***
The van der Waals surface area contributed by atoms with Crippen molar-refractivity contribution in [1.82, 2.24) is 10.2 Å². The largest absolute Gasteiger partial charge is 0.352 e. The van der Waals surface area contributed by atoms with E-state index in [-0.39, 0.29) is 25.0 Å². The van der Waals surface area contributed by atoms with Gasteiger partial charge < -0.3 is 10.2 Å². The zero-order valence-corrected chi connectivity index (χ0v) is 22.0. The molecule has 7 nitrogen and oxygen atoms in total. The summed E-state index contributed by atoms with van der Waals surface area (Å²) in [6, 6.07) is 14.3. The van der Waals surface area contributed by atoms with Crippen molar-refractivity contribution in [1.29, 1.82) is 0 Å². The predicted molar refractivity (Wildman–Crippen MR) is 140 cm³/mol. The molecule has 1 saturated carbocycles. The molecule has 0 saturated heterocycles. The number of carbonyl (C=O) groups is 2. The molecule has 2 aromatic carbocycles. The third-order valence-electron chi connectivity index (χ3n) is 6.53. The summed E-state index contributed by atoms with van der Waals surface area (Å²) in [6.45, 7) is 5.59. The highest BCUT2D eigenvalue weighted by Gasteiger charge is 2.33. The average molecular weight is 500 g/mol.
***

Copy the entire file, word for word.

The van der Waals surface area contributed by atoms with Crippen molar-refractivity contribution in [1.82, 2.24) is 10.2 Å². The largest absolute Gasteiger partial charge is 0.352 e. The van der Waals surface area contributed by atoms with E-state index in [-0.39, 0.29) is 25.0 Å². The van der Waals surface area contributed by atoms with Gasteiger partial charge < -0.3 is 10.2 Å². The zero-order valence-corrected chi connectivity index (χ0v) is 22.0. The molecule has 7 nitrogen and oxygen atoms in total. The summed E-state index contributed by atoms with van der Waals surface area (Å²) in [6, 6.07) is 14.3. The van der Waals surface area contributed by atoms with Crippen molar-refractivity contribution in [1.29, 1.82) is 0 Å². The predicted molar refractivity (Wildman–Crippen MR) is 140 cm³/mol. The molecule has 1 saturated carbocycles. The molecule has 0 saturated heterocycles. The number of carbonyl (C=O) groups is 2. The molecule has 2 aromatic carbocycles. The third-order valence-electron chi connectivity index (χ3n) is 6.53. The summed E-state index contributed by atoms with van der Waals surface area (Å²) in [6.45, 7) is 5.59. The highest BCUT2D eigenvalue weighted by Gasteiger charge is 2.33. The average molecular weight is 500 g/mol.